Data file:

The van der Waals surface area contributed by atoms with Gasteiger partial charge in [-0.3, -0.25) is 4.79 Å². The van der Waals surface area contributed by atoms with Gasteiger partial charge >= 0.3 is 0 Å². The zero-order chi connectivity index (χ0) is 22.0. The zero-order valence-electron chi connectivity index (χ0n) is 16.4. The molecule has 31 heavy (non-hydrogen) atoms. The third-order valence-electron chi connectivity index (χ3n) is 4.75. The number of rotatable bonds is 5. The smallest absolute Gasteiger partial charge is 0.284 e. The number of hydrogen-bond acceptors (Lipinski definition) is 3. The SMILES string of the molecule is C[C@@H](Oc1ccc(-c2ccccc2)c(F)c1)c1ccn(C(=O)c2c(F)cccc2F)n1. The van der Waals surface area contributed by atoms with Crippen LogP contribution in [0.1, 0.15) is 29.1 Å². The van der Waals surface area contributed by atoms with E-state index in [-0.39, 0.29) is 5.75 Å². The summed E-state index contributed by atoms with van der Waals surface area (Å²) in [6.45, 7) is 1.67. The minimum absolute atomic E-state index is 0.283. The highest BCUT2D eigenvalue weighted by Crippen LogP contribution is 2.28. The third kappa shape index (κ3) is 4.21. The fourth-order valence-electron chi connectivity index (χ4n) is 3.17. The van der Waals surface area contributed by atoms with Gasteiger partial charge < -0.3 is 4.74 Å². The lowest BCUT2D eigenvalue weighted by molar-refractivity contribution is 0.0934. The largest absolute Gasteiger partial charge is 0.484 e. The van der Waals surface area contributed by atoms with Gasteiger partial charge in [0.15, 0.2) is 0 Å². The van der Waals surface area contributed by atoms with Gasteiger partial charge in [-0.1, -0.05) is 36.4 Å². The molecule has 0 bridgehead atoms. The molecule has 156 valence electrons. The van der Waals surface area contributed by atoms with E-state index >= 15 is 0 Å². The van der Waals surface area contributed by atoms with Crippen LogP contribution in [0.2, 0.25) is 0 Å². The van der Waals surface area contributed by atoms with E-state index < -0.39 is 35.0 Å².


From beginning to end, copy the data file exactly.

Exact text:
The van der Waals surface area contributed by atoms with Gasteiger partial charge in [-0.3, -0.25) is 4.79 Å². The van der Waals surface area contributed by atoms with Gasteiger partial charge >= 0.3 is 0 Å². The zero-order chi connectivity index (χ0) is 22.0. The zero-order valence-electron chi connectivity index (χ0n) is 16.4. The molecule has 31 heavy (non-hydrogen) atoms. The third-order valence-electron chi connectivity index (χ3n) is 4.75. The number of rotatable bonds is 5. The smallest absolute Gasteiger partial charge is 0.284 e. The number of hydrogen-bond acceptors (Lipinski definition) is 3. The SMILES string of the molecule is C[C@@H](Oc1ccc(-c2ccccc2)c(F)c1)c1ccn(C(=O)c2c(F)cccc2F)n1. The van der Waals surface area contributed by atoms with Crippen LogP contribution in [0.1, 0.15) is 29.1 Å². The van der Waals surface area contributed by atoms with E-state index in [-0.39, 0.29) is 5.75 Å². The summed E-state index contributed by atoms with van der Waals surface area (Å²) in [6.45, 7) is 1.67. The minimum absolute atomic E-state index is 0.283. The highest BCUT2D eigenvalue weighted by Crippen LogP contribution is 2.28. The third kappa shape index (κ3) is 4.21. The fourth-order valence-electron chi connectivity index (χ4n) is 3.17. The van der Waals surface area contributed by atoms with Gasteiger partial charge < -0.3 is 4.74 Å². The lowest BCUT2D eigenvalue weighted by molar-refractivity contribution is 0.0934. The largest absolute Gasteiger partial charge is 0.484 e. The van der Waals surface area contributed by atoms with Gasteiger partial charge in [0.15, 0.2) is 0 Å². The van der Waals surface area contributed by atoms with Gasteiger partial charge in [-0.1, -0.05) is 36.4 Å². The molecule has 0 bridgehead atoms. The molecule has 156 valence electrons. The van der Waals surface area contributed by atoms with E-state index >= 15 is 0 Å². The van der Waals surface area contributed by atoms with Crippen LogP contribution in [0.2, 0.25) is 0 Å². The van der Waals surface area contributed by atoms with E-state index < -0.39 is 35.0 Å².